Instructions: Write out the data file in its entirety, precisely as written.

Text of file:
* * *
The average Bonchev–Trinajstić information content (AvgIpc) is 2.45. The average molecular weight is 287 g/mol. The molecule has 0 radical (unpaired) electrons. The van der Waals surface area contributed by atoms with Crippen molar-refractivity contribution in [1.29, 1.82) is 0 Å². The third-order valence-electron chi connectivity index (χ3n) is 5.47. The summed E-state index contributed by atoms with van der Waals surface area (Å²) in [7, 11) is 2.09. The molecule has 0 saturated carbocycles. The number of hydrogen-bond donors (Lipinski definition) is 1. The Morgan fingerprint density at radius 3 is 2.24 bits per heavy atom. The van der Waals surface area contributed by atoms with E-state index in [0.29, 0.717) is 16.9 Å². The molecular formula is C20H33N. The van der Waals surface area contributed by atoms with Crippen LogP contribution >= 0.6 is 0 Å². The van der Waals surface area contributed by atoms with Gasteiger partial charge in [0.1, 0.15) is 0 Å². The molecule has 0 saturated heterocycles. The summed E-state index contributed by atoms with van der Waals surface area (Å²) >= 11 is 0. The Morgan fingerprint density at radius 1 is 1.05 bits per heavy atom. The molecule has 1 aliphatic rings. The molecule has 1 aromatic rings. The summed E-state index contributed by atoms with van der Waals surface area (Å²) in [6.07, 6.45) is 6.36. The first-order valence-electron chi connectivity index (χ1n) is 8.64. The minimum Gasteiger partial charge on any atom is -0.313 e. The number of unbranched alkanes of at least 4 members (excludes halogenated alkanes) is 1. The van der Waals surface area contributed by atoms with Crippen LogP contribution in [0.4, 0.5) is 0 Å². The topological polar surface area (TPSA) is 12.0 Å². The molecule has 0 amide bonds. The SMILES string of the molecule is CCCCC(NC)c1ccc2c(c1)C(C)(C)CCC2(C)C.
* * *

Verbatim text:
The average Bonchev–Trinajstić information content (AvgIpc) is 2.45. The average molecular weight is 287 g/mol. The molecule has 0 radical (unpaired) electrons. The van der Waals surface area contributed by atoms with Crippen molar-refractivity contribution in [1.29, 1.82) is 0 Å². The third-order valence-electron chi connectivity index (χ3n) is 5.47. The summed E-state index contributed by atoms with van der Waals surface area (Å²) in [7, 11) is 2.09. The molecule has 0 saturated carbocycles. The number of hydrogen-bond donors (Lipinski definition) is 1. The Morgan fingerprint density at radius 3 is 2.24 bits per heavy atom. The van der Waals surface area contributed by atoms with E-state index in [0.29, 0.717) is 16.9 Å². The molecular formula is C20H33N. The van der Waals surface area contributed by atoms with Crippen LogP contribution >= 0.6 is 0 Å². The van der Waals surface area contributed by atoms with Gasteiger partial charge in [0.1, 0.15) is 0 Å². The molecule has 0 saturated heterocycles. The summed E-state index contributed by atoms with van der Waals surface area (Å²) >= 11 is 0. The Morgan fingerprint density at radius 1 is 1.05 bits per heavy atom. The molecule has 1 aliphatic rings. The molecule has 1 aromatic rings. The summed E-state index contributed by atoms with van der Waals surface area (Å²) in [6.07, 6.45) is 6.36. The first-order valence-electron chi connectivity index (χ1n) is 8.64. The minimum Gasteiger partial charge on any atom is -0.313 e. The number of unbranched alkanes of at least 4 members (excludes halogenated alkanes) is 1. The van der Waals surface area contributed by atoms with Crippen LogP contribution in [0.4, 0.5) is 0 Å². The topological polar surface area (TPSA) is 12.0 Å². The molecule has 0 amide bonds. The SMILES string of the molecule is CCCCC(NC)c1ccc2c(c1)C(C)(C)CCC2(C)C.